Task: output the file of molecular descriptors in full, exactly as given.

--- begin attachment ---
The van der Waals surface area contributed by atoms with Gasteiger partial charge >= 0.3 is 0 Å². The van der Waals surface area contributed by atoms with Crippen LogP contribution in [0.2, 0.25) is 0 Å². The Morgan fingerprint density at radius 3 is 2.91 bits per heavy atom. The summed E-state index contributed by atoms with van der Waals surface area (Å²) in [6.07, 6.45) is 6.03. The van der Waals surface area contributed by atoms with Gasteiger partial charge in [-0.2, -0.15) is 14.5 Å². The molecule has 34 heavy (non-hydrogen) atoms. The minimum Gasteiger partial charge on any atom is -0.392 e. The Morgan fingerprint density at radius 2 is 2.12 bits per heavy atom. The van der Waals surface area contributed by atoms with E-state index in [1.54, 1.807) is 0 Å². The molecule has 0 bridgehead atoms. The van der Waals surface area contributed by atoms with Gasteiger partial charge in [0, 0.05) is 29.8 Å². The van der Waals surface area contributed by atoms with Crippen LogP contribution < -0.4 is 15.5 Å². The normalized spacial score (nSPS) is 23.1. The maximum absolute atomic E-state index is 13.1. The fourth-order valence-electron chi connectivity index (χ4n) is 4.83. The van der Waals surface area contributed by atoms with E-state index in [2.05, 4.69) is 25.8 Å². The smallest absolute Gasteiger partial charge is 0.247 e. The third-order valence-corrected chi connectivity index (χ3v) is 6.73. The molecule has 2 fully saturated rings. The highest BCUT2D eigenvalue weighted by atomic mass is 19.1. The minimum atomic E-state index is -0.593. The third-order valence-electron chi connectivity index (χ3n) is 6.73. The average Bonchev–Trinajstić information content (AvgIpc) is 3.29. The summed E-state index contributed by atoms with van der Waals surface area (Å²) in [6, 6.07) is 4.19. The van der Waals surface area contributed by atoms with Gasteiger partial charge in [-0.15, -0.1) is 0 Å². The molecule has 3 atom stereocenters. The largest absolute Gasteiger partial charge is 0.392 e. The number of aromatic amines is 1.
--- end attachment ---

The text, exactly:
The van der Waals surface area contributed by atoms with Gasteiger partial charge >= 0.3 is 0 Å². The van der Waals surface area contributed by atoms with Crippen LogP contribution in [0.2, 0.25) is 0 Å². The Morgan fingerprint density at radius 3 is 2.91 bits per heavy atom. The summed E-state index contributed by atoms with van der Waals surface area (Å²) in [6.07, 6.45) is 6.03. The van der Waals surface area contributed by atoms with Gasteiger partial charge in [-0.2, -0.15) is 14.5 Å². The molecule has 34 heavy (non-hydrogen) atoms. The minimum Gasteiger partial charge on any atom is -0.392 e. The Morgan fingerprint density at radius 2 is 2.12 bits per heavy atom. The van der Waals surface area contributed by atoms with E-state index in [1.54, 1.807) is 0 Å². The molecule has 0 bridgehead atoms. The van der Waals surface area contributed by atoms with Gasteiger partial charge in [0, 0.05) is 29.8 Å². The van der Waals surface area contributed by atoms with Crippen LogP contribution < -0.4 is 15.5 Å². The normalized spacial score (nSPS) is 23.1. The maximum absolute atomic E-state index is 13.1. The fourth-order valence-electron chi connectivity index (χ4n) is 4.83. The van der Waals surface area contributed by atoms with E-state index in [2.05, 4.69) is 25.8 Å². The smallest absolute Gasteiger partial charge is 0.247 e. The third-order valence-corrected chi connectivity index (χ3v) is 6.73. The molecule has 2 fully saturated rings. The highest BCUT2D eigenvalue weighted by atomic mass is 19.1. The minimum atomic E-state index is -0.593. The third-order valence-electron chi connectivity index (χ3n) is 6.73. The average Bonchev–Trinajstić information content (AvgIpc) is 3.29. The summed E-state index contributed by atoms with van der Waals surface area (Å²) in [6, 6.07) is 4.19. The van der Waals surface area contributed by atoms with Gasteiger partial charge in [-0.15, -0.1) is 0 Å². The molecule has 3 atom stereocenters. The largest absolute Gasteiger partial charge is 0.392 e. The number of aromatic amines is 1.